Keep in mind what’s happened here. There’s another love scene later in the opera (also another tenor aria) and after the events of Acts I and II, they’re both of a more piquant emotionalism.
Angelotti now mentions that he fell victim to Baron Scarpia, police chief of Rome, and Cavaradossi swears to defend Angelotti against the ‘dirty bigot’. A cannon shot announces discovery of Angelotti’s escape. Cavaradossi has given Angelotti the key to his villa. Swift contrasts abound: no sooner has Angelotti gone than the Sacristan and pupils enter to celebrate Napoleon’s defeat at Marengo. This plot beats like a modern script.
The children’s high jinks are quashed by the arrival of Scarpia.
Act I Finale
We now have the set-up for what Mosco Carner described ‘as one of the most effective act-endings in all opera’. Against the performance of a Te Deum, Scarpia gives vent to his twin lusts to see Cavaradossi executed and Tosca in his paws. It’s a real inspiration, this finale. But Puccini researched thoroughly for it, seeking from his friend Fr Panichelli the plainsong melody to which the Te Deum was sung in Roman churches, the correct order of the cardinal’s procession and even the costumes of the Swiss Guard. He even sought a text that could give the chorus a murmuring effect under Scarpia’s exultation. ‘Adjutorum nostrum in nomine Domini’ - say it softly to yourself and you’ll hear how skilfully Puccini guaranteed choral mumbling. Interestingly, this is the only traditional finale in the opera. It’s as if we leave behind old opera in Acts II and III.
Act II basically consists of two large arcs: Cavaradossi’s interrogation and torture; and Scarpia’s bargain and murder. It begins with Scarpia eating alone and considering how he prefers violently conquering a woman than to have her meekly surrender. Handed a copy of the libretto in 1895 and asked to versify a monologue for Scarpia, Giacosa objected that, finishing the first act with a monologue and beginning the second with another by the same character ‘is a bit monotonous – apart from the fact that...[a] Scarpia acts; he doesn’t explain himself in words’. Actually, Scarpia’s previous monologue takes place in the context of an ensemble piece, but perhaps Giacosa was right. Scarpia presents his credo in context later in this Act when he tells Tosca how, when she sprang into her lover’s arms like a leopard, he determined to have her (‘Già mi struggea’).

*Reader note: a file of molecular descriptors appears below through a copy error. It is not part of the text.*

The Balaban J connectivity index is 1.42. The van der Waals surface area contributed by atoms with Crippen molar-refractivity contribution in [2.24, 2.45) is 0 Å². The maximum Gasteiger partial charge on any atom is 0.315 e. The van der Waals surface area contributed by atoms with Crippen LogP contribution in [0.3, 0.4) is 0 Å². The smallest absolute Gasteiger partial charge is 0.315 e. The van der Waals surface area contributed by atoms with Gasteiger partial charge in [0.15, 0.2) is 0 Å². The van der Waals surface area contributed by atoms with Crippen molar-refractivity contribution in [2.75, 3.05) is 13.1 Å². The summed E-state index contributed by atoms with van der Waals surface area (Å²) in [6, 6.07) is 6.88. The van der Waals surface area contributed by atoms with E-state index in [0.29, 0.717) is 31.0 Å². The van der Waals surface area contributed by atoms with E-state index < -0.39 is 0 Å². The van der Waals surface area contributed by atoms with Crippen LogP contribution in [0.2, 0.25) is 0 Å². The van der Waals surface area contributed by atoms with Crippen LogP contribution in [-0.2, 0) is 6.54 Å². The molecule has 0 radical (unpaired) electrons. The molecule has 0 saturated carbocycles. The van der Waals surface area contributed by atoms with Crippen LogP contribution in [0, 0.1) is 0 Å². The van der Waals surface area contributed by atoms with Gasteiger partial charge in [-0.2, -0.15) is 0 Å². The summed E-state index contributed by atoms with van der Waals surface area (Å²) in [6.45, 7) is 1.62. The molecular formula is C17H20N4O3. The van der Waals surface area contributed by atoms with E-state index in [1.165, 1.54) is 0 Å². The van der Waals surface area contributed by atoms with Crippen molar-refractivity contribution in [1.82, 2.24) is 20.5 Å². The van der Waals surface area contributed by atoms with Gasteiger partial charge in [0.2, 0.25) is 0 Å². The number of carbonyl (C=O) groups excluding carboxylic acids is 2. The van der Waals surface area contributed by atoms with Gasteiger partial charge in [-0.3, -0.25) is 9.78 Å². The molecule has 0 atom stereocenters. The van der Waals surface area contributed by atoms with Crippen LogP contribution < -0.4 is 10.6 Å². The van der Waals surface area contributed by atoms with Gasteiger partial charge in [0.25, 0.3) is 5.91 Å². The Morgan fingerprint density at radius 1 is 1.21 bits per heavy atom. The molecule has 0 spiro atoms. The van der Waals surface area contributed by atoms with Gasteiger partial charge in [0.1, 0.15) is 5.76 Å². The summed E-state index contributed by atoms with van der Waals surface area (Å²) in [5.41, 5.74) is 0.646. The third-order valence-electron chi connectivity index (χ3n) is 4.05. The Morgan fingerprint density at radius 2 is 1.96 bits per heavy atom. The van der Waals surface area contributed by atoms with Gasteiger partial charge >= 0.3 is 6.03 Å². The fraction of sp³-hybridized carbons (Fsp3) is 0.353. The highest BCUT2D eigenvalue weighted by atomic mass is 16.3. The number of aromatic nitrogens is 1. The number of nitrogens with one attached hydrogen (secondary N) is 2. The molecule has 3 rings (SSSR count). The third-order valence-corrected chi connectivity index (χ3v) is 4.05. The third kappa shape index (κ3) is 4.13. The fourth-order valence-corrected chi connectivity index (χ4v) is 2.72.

This act is even more of a dramatic continuum than the first. Full-blown melodic moments emerge subtly from the story as short-lived ariosi. Puccini’s librettists got rid of Sardou’s
Act Two (preparation for the cantata) and placed the performance of the cantata as background to the Scarpia-Cavaradossi scene (Sardou’s Act III) giving Puccini a superb opportunity for a quasi-realistic spatial effect – and irony - as the cantata is performed outside Scarpia’s rooms during Cavaradossi’s initial interrogation. Tosca arrives after singing; Cavaradossi has been led away for torturing. She tries to ignore his cries but eventually reveals Angelotti’s hiding place and is allowed to see Cavaradossi. At news of Napoleon’s victory at Marengo (the earlier news had been wrong), Cavaradossi bursts into a paean to victory, another lyrical outbreak. As Cavaradossi is taken back downstairs, Scarpia begins his pursuit. ‘Now let us talk like friends together’, he sings, in the style of a nonchalant barcarolle. He tells her she has the power in her hands to free Cavaradossi – and we know the price he’s asking. Off-stage drums indicate the march of the condemned (a Puccinian sound-effect driving the plot) and increase the urgency of what Tosca must decide. Now we reach the only stand-alone aria in the entire act.
‘I lived for art; I lived for love. Never did I harm a living creature,’ sings Tosca, wondering what she’s done to deserve this predicament. This is one of Puccini’s most-famous numbers, ‘a splendid piece,’ said Mosco Carner, ‘demanding of the singer a perfect legato and radiant, liquescent tone.’ Yet Puccini came to regret its placement in the opera; it held up the flow, he thought.
The words ‘Vissi d’arte, vissi d’amore’, sung to a celestially-descending phrase, actually form the introduction to the aria. Tosca then weaves her confused thoughts (‘Daily I pray...why am I now suffering?’) around the core melody which is mainly carried by flute and cellos. ‘I gave jewels for the Madonna’s mantle,’ she goes on as violins, violas and cellos underscore the main melody and she rises to an impassioned climax. The aria is often greeted by applause in the theatre, but Puccini inserts Scarpia’s chords, odiously ingratiating, as the villain asks, ‘Your answer?’